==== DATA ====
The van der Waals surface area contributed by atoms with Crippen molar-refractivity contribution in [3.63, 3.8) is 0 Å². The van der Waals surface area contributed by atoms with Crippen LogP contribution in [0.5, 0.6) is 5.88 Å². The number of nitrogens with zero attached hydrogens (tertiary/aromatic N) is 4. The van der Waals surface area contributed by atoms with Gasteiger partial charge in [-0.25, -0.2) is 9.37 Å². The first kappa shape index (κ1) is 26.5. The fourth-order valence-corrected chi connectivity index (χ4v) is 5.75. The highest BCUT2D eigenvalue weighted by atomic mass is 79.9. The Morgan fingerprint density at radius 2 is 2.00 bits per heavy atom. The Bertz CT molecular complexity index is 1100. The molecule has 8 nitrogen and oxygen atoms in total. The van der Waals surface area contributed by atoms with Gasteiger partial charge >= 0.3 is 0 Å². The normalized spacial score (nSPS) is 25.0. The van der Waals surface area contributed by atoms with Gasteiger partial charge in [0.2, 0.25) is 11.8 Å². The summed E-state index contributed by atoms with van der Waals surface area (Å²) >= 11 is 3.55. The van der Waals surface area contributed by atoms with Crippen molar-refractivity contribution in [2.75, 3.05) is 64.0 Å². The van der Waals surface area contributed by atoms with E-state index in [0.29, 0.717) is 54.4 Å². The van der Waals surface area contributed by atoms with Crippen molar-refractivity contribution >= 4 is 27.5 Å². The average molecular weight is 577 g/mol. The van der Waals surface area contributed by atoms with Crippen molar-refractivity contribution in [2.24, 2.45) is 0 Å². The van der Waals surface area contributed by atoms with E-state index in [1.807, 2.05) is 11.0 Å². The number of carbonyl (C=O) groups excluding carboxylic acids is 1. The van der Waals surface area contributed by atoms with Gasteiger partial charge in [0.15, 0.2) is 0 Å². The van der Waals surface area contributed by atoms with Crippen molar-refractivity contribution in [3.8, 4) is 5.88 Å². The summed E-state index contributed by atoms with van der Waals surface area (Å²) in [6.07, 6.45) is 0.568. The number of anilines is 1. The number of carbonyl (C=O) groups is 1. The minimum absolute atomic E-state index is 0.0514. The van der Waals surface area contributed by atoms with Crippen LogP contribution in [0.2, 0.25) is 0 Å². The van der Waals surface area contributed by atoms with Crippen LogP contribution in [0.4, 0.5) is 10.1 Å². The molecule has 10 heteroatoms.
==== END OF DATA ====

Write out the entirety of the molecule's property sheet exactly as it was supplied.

The van der Waals surface area contributed by atoms with Crippen molar-refractivity contribution in [3.63, 3.8) is 0 Å². The van der Waals surface area contributed by atoms with Crippen LogP contribution in [0.5, 0.6) is 5.88 Å². The number of nitrogens with zero attached hydrogens (tertiary/aromatic N) is 4. The van der Waals surface area contributed by atoms with Gasteiger partial charge in [-0.25, -0.2) is 9.37 Å². The first kappa shape index (κ1) is 26.5. The fourth-order valence-corrected chi connectivity index (χ4v) is 5.75. The highest BCUT2D eigenvalue weighted by atomic mass is 79.9. The Morgan fingerprint density at radius 2 is 2.00 bits per heavy atom. The Bertz CT molecular complexity index is 1100. The molecule has 8 nitrogen and oxygen atoms in total. The van der Waals surface area contributed by atoms with Gasteiger partial charge >= 0.3 is 0 Å². The normalized spacial score (nSPS) is 25.0. The van der Waals surface area contributed by atoms with Gasteiger partial charge in [0.2, 0.25) is 11.8 Å². The summed E-state index contributed by atoms with van der Waals surface area (Å²) >= 11 is 3.55. The van der Waals surface area contributed by atoms with Crippen molar-refractivity contribution in [2.75, 3.05) is 64.0 Å². The van der Waals surface area contributed by atoms with E-state index in [0.29, 0.717) is 54.4 Å². The van der Waals surface area contributed by atoms with Crippen molar-refractivity contribution >= 4 is 27.5 Å². The average molecular weight is 577 g/mol. The van der Waals surface area contributed by atoms with Crippen molar-refractivity contribution in [2.24, 2.45) is 0 Å². The van der Waals surface area contributed by atoms with E-state index in [1.807, 2.05) is 11.0 Å². The number of carbonyl (C=O) groups excluding carboxylic acids is 1. The van der Waals surface area contributed by atoms with Gasteiger partial charge in [0.15, 0.2) is 0 Å². The van der Waals surface area contributed by atoms with Crippen molar-refractivity contribution in [3.8, 4) is 5.88 Å². The summed E-state index contributed by atoms with van der Waals surface area (Å²) in [6.07, 6.45) is 0.568. The number of anilines is 1. The number of carbonyl (C=O) groups is 1. The minimum absolute atomic E-state index is 0.0514. The van der Waals surface area contributed by atoms with Crippen LogP contribution in [0.2, 0.25) is 0 Å². The van der Waals surface area contributed by atoms with Crippen LogP contribution in [0.4, 0.5) is 10.1 Å². The molecule has 10 heteroatoms.